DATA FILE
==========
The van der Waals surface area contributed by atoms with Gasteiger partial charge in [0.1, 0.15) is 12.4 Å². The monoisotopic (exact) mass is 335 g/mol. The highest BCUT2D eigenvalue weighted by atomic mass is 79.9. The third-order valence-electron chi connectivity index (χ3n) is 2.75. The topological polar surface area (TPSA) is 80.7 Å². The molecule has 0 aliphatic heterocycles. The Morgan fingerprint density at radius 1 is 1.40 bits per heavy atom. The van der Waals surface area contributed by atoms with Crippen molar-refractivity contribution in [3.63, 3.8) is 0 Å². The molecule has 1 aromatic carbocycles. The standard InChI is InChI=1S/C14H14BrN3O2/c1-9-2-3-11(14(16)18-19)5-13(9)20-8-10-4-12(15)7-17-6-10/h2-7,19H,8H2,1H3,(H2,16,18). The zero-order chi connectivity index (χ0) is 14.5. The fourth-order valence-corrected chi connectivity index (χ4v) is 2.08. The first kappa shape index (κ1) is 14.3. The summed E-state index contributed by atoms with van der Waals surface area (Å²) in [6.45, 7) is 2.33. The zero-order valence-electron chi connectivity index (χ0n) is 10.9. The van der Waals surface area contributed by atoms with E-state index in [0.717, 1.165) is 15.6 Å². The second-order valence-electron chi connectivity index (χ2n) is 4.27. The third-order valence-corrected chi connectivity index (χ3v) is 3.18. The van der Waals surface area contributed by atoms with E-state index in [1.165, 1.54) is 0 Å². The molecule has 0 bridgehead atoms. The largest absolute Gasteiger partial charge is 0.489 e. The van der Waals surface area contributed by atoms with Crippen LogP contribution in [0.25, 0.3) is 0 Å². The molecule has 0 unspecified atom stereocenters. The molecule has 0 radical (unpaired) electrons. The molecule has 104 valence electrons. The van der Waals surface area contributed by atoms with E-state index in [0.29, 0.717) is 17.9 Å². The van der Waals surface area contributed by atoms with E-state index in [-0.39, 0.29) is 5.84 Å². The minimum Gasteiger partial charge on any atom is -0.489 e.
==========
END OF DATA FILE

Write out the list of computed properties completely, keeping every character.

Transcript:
The van der Waals surface area contributed by atoms with Gasteiger partial charge in [0.1, 0.15) is 12.4 Å². The monoisotopic (exact) mass is 335 g/mol. The highest BCUT2D eigenvalue weighted by atomic mass is 79.9. The third-order valence-electron chi connectivity index (χ3n) is 2.75. The topological polar surface area (TPSA) is 80.7 Å². The molecule has 0 aliphatic heterocycles. The Morgan fingerprint density at radius 1 is 1.40 bits per heavy atom. The van der Waals surface area contributed by atoms with Crippen molar-refractivity contribution in [3.63, 3.8) is 0 Å². The molecule has 1 aromatic carbocycles. The standard InChI is InChI=1S/C14H14BrN3O2/c1-9-2-3-11(14(16)18-19)5-13(9)20-8-10-4-12(15)7-17-6-10/h2-7,19H,8H2,1H3,(H2,16,18). The zero-order chi connectivity index (χ0) is 14.5. The fourth-order valence-corrected chi connectivity index (χ4v) is 2.08. The first kappa shape index (κ1) is 14.3. The summed E-state index contributed by atoms with van der Waals surface area (Å²) in [6.45, 7) is 2.33. The zero-order valence-electron chi connectivity index (χ0n) is 10.9. The van der Waals surface area contributed by atoms with E-state index in [0.717, 1.165) is 15.6 Å². The second-order valence-electron chi connectivity index (χ2n) is 4.27. The third-order valence-corrected chi connectivity index (χ3v) is 3.18. The van der Waals surface area contributed by atoms with E-state index in [1.165, 1.54) is 0 Å². The molecule has 0 bridgehead atoms. The largest absolute Gasteiger partial charge is 0.489 e. The van der Waals surface area contributed by atoms with Crippen LogP contribution in [0.25, 0.3) is 0 Å². The molecule has 0 unspecified atom stereocenters. The molecule has 0 radical (unpaired) electrons. The molecule has 104 valence electrons. The van der Waals surface area contributed by atoms with E-state index in [0.29, 0.717) is 17.9 Å². The van der Waals surface area contributed by atoms with E-state index in [-0.39, 0.29) is 5.84 Å². The minimum Gasteiger partial charge on any atom is -0.489 e.